After Shanghai mayor, city's Party chief posts open letter on the web
SHANGHAI - A phobia of the Internet among Chinese officials may very well be a thing of the past.
As public opinion, voiced through the medium of the Internet, has come to be recognized as a critical tool to address people's concerns, online interactions between high-level government officials and the general public in China have become increasingly common.
Following Shanghai Mayor Han Zheng's open letter to netizens last month, in which he answered 12 questions pertaining to people's livelihood, Internet users were once again elated to find an open reply on Thursday to certain questions they asked of the city's Party chief Yu Zhengsheng.
In the 2,000-word letter, Yu answered in detail three most popular questions concerning Shanghai posted on the People's Daily website, including the Expo gift packs parceled out by the municipal government, the reform on Shanghai's hukou system, and social security.
Yu also thanked netizens for their contribution to Shanghai's development, saying the Internet is "an important channel for the government to hear grassroots opinions".
This was not the first time Yu directly communicated with Shanghai's Internet users.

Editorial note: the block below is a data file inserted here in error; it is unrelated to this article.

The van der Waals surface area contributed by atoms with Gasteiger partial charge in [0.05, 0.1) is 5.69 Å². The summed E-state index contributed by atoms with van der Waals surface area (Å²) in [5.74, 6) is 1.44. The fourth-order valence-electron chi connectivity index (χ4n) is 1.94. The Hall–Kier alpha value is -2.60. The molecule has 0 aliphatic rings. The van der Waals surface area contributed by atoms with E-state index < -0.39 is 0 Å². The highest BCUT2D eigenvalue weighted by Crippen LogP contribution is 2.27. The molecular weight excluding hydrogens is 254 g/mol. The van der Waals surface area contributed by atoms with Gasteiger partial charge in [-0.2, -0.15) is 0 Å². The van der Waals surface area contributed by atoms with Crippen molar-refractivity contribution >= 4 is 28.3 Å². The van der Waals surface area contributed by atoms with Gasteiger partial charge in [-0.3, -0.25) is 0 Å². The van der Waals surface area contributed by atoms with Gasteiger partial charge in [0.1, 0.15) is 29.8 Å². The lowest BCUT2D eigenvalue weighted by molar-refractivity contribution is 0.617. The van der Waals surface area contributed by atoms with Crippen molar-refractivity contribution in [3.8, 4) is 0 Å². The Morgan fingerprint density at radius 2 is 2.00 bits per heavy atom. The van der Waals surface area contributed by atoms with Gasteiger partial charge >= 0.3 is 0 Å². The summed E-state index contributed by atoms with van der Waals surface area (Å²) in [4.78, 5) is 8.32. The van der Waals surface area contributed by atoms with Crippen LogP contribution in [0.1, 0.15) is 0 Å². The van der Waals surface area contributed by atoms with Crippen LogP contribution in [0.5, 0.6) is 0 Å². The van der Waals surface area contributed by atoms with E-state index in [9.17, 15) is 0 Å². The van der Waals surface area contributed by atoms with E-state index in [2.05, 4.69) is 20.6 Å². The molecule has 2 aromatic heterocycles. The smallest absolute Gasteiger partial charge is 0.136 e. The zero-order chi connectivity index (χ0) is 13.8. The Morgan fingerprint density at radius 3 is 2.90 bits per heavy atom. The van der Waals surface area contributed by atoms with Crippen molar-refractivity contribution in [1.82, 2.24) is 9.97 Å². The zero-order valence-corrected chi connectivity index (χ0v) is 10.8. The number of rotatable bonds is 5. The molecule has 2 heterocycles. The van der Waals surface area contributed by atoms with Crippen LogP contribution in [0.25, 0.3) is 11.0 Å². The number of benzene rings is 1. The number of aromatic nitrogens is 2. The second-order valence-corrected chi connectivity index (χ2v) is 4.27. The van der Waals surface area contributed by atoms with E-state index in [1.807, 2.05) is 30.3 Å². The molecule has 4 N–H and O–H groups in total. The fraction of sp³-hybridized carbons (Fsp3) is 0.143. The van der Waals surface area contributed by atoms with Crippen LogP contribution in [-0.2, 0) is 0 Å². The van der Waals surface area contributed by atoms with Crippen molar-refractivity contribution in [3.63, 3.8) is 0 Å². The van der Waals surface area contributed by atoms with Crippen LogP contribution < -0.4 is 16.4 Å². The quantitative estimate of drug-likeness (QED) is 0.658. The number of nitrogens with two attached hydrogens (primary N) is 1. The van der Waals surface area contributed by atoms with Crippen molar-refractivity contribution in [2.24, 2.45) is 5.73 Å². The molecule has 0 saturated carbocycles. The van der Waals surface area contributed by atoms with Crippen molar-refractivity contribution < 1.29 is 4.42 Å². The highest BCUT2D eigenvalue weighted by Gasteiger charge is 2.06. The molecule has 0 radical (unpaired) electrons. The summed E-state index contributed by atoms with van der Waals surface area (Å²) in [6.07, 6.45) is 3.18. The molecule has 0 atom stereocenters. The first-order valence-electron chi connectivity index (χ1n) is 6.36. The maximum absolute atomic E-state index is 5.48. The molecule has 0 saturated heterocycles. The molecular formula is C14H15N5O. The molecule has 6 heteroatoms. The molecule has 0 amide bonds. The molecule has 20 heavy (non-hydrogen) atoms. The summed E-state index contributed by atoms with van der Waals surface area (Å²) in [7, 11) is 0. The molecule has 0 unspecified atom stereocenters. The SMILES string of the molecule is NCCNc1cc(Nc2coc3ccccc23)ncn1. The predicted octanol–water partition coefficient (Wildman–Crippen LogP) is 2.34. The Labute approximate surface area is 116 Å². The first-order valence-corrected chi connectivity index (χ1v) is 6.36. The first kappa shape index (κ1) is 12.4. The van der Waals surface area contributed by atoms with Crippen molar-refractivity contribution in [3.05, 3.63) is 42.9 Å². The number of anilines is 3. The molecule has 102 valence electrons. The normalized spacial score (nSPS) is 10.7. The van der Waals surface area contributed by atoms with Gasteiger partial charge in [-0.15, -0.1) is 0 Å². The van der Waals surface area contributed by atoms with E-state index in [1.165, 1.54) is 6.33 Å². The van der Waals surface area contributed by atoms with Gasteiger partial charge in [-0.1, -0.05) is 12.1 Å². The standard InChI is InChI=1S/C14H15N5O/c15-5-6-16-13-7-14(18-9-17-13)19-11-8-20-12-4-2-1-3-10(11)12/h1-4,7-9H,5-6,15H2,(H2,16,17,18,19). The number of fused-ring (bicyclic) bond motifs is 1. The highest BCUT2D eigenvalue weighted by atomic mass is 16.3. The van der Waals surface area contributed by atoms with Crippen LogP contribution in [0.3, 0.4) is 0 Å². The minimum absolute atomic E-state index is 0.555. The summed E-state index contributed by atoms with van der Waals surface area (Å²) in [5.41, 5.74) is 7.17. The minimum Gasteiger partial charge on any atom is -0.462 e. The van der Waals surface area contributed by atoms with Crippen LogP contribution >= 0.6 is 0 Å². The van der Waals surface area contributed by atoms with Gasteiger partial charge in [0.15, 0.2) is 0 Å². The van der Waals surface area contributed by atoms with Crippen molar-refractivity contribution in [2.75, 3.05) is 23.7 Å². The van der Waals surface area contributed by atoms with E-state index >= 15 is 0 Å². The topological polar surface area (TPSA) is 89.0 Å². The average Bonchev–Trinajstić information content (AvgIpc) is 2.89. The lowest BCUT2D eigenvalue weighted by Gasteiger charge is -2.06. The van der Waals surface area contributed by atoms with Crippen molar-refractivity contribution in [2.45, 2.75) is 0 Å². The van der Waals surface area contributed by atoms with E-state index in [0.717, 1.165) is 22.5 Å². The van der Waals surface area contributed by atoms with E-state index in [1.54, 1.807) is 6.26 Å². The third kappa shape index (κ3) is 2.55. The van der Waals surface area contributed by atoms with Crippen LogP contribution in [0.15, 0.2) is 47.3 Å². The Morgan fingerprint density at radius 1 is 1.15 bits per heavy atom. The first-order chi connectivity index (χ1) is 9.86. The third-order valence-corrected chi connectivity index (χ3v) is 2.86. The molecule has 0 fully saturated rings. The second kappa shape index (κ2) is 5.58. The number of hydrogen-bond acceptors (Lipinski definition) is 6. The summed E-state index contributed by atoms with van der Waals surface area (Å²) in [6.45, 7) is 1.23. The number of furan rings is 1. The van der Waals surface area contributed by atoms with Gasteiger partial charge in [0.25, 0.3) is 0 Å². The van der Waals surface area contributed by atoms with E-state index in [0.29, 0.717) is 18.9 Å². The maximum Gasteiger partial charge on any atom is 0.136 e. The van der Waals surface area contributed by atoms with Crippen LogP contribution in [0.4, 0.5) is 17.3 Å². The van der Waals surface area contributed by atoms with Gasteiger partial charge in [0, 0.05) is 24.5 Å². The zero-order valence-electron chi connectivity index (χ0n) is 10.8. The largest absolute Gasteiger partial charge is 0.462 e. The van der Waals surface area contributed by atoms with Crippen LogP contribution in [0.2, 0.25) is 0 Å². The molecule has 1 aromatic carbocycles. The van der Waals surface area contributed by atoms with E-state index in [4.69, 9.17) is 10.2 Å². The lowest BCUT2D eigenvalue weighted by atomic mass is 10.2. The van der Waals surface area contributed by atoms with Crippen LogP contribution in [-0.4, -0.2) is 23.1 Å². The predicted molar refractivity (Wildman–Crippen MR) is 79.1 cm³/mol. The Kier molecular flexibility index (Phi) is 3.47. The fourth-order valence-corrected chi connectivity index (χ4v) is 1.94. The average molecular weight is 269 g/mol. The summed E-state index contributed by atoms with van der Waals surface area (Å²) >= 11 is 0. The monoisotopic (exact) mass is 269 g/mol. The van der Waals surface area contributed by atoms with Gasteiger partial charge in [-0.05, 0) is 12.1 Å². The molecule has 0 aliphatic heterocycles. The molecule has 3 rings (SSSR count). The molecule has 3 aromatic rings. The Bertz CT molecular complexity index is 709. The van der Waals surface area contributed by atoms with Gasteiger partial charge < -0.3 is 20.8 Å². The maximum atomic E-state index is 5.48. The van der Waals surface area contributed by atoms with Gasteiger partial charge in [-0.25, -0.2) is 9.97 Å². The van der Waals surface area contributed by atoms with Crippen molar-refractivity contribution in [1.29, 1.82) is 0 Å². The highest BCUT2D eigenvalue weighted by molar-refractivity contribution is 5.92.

In his meeting with netizen representatives back in 2008, Yu suggested setting up an evaluation agency to assess the performance of government websites in addressing questions posted online.
Wang Yang, Party chief of Guangdong province, is another example of high-ranking official making use of the Internet in a bid to solicit public opinion to better manage government affairs.
Wang has been communicating with netizens once each year over the past three years to hear their grievances and suggestions, which, he said, are indispensable to the government's decision-making process.
In his open letter wishing netizens a happy New Year in 2008, Wang even used humorous cyber words to get closer to Internet users.
With the number of Chinese Internet users exceeding 400 million, many provinces like Anhui, Guangdong, Guizhou, Henan and Sichuan have appointed Internet spokesmen for different government departments to deal with public complaints.
"More officials have come to realize that the Internet, as a new media for democracy and supervision, cannot be neglected. They have to face and respect it," said Zhuo Zeyuan, a political law professor at the Party School of the CPC Central Committee.
"Also, netizens have started playing a major role in setting China's social agenda by repeatedly exposing injustice and corruption. It could undoubtedly promote a sense of discipline among Chinese officials," he added.
Yu Guomin, professor at the Journalism School of Renmin University and deputy director of the Chinese Association of Communication, said the Internet is more efficient and direct than traditional media in helping authorities address public needs and maintain peace.
"The Internet has made a great difference, as it helps public opinion reach top-ranking government officials very easily. It is much more efficient than in the past, when information would have to cross many barriers to reach the person directly in control," he said.
(China Daily 07/10/2010 page2)